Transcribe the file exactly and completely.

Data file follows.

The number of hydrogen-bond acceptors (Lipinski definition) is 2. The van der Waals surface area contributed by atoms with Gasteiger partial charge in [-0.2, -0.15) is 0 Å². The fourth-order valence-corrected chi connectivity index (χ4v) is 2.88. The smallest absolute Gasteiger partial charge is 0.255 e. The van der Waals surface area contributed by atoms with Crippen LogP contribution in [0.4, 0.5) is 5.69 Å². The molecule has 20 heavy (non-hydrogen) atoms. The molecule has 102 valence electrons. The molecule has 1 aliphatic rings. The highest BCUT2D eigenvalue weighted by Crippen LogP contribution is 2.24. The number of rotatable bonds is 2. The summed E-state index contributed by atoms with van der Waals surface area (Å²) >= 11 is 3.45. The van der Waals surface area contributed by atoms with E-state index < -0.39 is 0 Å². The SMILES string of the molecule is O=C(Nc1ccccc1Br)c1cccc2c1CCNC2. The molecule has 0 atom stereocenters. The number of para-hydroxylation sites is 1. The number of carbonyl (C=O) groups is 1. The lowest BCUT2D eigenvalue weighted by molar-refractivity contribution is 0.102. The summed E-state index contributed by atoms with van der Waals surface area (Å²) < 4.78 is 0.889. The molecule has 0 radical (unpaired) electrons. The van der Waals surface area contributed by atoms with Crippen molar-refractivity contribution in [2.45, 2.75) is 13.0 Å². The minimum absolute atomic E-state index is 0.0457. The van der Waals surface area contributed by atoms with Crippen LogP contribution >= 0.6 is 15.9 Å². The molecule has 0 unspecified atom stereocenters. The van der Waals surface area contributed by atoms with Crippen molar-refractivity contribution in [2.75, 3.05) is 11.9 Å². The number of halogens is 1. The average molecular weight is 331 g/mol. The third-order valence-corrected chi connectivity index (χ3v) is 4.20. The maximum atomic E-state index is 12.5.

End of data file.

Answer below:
The number of hydrogen-bond acceptors (Lipinski definition) is 2. The van der Waals surface area contributed by atoms with Gasteiger partial charge in [-0.2, -0.15) is 0 Å². The fourth-order valence-corrected chi connectivity index (χ4v) is 2.88. The smallest absolute Gasteiger partial charge is 0.255 e. The van der Waals surface area contributed by atoms with Crippen LogP contribution in [0.4, 0.5) is 5.69 Å². The molecule has 20 heavy (non-hydrogen) atoms. The molecule has 102 valence electrons. The molecule has 1 aliphatic rings. The highest BCUT2D eigenvalue weighted by Crippen LogP contribution is 2.24. The number of rotatable bonds is 2. The summed E-state index contributed by atoms with van der Waals surface area (Å²) >= 11 is 3.45. The van der Waals surface area contributed by atoms with E-state index < -0.39 is 0 Å². The SMILES string of the molecule is O=C(Nc1ccccc1Br)c1cccc2c1CCNC2. The molecule has 0 atom stereocenters. The number of para-hydroxylation sites is 1. The number of carbonyl (C=O) groups is 1. The lowest BCUT2D eigenvalue weighted by molar-refractivity contribution is 0.102. The summed E-state index contributed by atoms with van der Waals surface area (Å²) < 4.78 is 0.889. The molecule has 0 radical (unpaired) electrons. The van der Waals surface area contributed by atoms with Crippen molar-refractivity contribution in [2.45, 2.75) is 13.0 Å². The minimum absolute atomic E-state index is 0.0457. The van der Waals surface area contributed by atoms with Crippen LogP contribution >= 0.6 is 15.9 Å². The molecule has 0 unspecified atom stereocenters. The van der Waals surface area contributed by atoms with Crippen molar-refractivity contribution in [2.75, 3.05) is 11.9 Å². The number of halogens is 1. The average molecular weight is 331 g/mol. The third-order valence-corrected chi connectivity index (χ3v) is 4.20. The maximum atomic E-state index is 12.5.